If any doubters remain, they are few and far between. The hedge fund world, even before the imposition of wide-scale regulation and oversight, has fundamentally changed. How the industry will develop, however, is not certain.
Several interesting influences and trends are present. And while there is a lot of talk, it is not always clear if that has or will translate into reality.
First is the question of fee structure. At the start of the year, the general consensus seemed to point to a radical change in fee structure with some predicting more of a private equity-style look to hedge fund fees. That has clearly not happened. However, there is obviously something going on with fees. It is obvious investors will continue to pay for what they perceive as quality. Good managers are still demanding and receiving a premium.
There seems to be some shift towards a more subtle and fluid structure. Start-ups have management fees ranging from 0.5-3%, with performance fees as low as 10% and up to over 20% for some funds. Recent research suggests the average management fee is now under 2%, although it is not clear if funds will be able to sustain such a low figure given the increased costs of running a fund and the likelihood that regulatory compliance will put further financial cost pressures on funds of all sizes.
Related to the fee structure is the seemingly growing division between US- and European-based funds. US managers continue, for one thing, to cling to the “2 and 20” model while Europeans appear to be a bit more pragmatic (or populist) and have on average lowered their fees.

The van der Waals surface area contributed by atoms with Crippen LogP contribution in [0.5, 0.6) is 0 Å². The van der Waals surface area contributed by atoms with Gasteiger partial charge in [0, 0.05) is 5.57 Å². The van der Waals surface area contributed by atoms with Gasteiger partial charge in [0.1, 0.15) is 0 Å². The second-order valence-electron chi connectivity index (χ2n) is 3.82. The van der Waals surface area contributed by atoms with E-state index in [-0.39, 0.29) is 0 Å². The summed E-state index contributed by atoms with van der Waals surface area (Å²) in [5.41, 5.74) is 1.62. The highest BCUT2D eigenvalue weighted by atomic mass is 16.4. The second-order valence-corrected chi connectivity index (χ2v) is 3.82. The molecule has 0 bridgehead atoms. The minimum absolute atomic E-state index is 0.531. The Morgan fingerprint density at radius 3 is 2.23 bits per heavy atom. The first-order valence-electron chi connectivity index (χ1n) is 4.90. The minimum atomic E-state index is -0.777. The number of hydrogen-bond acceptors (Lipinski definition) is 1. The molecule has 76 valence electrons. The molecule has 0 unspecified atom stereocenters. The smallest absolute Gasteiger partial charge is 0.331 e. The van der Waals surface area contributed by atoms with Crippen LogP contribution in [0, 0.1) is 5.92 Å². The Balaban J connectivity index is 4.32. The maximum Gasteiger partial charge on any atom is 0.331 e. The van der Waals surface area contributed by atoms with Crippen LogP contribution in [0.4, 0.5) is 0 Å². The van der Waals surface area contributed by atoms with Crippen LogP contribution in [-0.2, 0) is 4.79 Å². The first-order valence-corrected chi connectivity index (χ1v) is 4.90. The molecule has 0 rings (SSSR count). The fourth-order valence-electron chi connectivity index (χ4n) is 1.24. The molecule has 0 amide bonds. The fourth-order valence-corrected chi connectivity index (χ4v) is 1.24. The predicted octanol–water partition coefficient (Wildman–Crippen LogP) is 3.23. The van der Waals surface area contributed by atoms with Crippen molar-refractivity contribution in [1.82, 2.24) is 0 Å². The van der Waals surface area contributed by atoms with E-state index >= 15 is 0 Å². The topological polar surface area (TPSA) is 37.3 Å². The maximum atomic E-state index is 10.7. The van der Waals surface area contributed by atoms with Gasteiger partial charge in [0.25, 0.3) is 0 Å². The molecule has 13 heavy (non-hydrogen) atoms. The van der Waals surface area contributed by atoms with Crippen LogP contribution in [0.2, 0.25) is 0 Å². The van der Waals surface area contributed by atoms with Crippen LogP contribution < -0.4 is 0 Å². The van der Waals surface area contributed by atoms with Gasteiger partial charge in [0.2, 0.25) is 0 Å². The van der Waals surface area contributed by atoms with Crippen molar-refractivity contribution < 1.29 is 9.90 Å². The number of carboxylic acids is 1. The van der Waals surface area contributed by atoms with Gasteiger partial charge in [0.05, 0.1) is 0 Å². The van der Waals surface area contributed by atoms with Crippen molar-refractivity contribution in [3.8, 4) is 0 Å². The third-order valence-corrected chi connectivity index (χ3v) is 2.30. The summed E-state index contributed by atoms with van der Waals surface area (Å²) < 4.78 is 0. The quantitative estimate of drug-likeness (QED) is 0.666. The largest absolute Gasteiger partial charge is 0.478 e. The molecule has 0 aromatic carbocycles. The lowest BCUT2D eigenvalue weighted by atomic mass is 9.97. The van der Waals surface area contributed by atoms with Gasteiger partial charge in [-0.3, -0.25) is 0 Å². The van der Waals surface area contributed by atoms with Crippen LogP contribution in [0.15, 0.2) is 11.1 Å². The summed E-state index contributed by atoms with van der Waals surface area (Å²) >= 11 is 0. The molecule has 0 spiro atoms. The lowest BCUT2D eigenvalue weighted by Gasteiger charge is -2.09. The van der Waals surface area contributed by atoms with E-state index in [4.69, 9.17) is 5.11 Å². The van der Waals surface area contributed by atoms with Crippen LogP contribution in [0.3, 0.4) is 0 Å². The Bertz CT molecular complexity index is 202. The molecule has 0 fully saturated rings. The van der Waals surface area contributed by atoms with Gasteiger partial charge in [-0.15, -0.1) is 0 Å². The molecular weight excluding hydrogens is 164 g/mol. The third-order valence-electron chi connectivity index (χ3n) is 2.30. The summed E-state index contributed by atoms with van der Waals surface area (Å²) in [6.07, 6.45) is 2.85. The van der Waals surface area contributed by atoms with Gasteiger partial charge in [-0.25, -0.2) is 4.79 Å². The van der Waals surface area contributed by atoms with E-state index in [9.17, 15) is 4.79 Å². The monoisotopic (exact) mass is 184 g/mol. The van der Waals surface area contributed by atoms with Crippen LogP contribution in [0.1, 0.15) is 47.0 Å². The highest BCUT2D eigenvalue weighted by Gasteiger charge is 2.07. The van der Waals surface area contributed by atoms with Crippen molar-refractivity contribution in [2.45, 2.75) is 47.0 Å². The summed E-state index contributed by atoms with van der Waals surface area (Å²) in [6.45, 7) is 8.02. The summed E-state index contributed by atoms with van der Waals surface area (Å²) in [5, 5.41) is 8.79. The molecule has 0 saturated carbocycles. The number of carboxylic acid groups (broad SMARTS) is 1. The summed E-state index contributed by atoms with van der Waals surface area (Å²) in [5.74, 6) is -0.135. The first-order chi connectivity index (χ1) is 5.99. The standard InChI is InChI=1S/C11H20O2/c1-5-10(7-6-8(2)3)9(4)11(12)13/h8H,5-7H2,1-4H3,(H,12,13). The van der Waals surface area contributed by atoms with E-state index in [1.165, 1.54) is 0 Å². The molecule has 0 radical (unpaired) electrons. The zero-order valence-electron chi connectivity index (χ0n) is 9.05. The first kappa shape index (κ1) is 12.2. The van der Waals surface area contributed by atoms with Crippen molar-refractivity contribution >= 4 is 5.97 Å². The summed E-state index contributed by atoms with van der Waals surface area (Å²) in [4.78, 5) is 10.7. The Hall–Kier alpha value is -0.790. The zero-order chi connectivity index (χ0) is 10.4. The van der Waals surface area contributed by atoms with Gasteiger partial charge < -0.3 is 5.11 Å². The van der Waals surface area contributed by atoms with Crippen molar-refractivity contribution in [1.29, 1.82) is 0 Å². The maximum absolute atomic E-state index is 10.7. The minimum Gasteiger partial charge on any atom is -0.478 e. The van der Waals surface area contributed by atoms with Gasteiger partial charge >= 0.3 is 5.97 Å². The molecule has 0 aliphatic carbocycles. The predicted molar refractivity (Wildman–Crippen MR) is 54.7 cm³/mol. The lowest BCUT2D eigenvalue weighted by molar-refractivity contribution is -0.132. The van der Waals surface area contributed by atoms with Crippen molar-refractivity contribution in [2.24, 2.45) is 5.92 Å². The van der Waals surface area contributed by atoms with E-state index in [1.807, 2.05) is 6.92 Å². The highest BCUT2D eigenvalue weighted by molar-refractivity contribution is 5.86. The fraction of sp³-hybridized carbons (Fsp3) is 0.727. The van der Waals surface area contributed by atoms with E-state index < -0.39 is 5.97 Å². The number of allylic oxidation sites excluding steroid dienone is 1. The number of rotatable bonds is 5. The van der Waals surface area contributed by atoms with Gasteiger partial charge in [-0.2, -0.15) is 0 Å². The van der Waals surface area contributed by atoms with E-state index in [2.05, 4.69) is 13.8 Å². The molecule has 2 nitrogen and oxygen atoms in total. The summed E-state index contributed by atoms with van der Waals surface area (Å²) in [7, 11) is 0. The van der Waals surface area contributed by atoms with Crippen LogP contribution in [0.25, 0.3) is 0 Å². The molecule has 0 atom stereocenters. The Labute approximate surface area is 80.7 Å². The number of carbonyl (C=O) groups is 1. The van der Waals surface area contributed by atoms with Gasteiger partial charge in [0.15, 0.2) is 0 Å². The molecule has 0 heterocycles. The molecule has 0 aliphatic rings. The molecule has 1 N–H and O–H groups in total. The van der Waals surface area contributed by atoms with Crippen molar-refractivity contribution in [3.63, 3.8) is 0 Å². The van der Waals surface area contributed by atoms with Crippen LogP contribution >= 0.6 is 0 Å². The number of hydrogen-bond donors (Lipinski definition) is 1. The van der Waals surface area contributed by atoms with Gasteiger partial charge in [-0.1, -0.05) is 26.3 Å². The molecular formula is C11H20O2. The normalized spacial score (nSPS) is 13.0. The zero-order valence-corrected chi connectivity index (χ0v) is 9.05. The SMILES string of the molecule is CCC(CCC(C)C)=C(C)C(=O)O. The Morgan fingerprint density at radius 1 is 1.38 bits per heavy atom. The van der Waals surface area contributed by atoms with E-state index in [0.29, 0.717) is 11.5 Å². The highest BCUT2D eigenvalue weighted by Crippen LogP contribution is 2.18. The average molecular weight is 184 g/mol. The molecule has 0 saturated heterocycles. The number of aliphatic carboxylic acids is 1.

There are further differences. European managers, long used to registration and oversight, are continuing to move into regulated products. Although they are still opting for an offshore fund, many are creating mirror-image regulated funds either under the UCITS brand or fully-fledged retail funds. This is another canny move by the Europeans. At one stroke, a fund manager with a regulated product opens the door to a new set of investors and at the same time, can righteously point to the fact that regulation is not a problem.
On the other side of the Atlantic, fund managers cling to the hope of escaping the watchful eye of regulators and are still favouring the Cayman Islands master/feeder structure – at least for the moment. There are signs that some funds may be using the same trick as the Europeans and creating mutual fund structures. There are also reports of US fund managers setting up within Europe in order to take better advantage of the UCITS rules.
While the regulatory Sword of Damocles still hangs over the European fund industry in the form of the EU's draft directive on alternative investment fund managers, the industry has already taken steps to heal the rift between investor and fund and ironically, neutralise the main criticism of hedge funds – their secrecy and opaqueness.
More transparency, allowing investors to see, in some cases, real-time portfolio trading, more disclosure of positions as well as clearer risk reporting to investors, are just some of the steps already taken by funds across the board.
While some are still reluctant to embrace the new paradigm, the majority are heeding their investors and being more open about what they do and how they do it. Certainly, communication still needs to improve markedly between funds and investors but at least it is a start.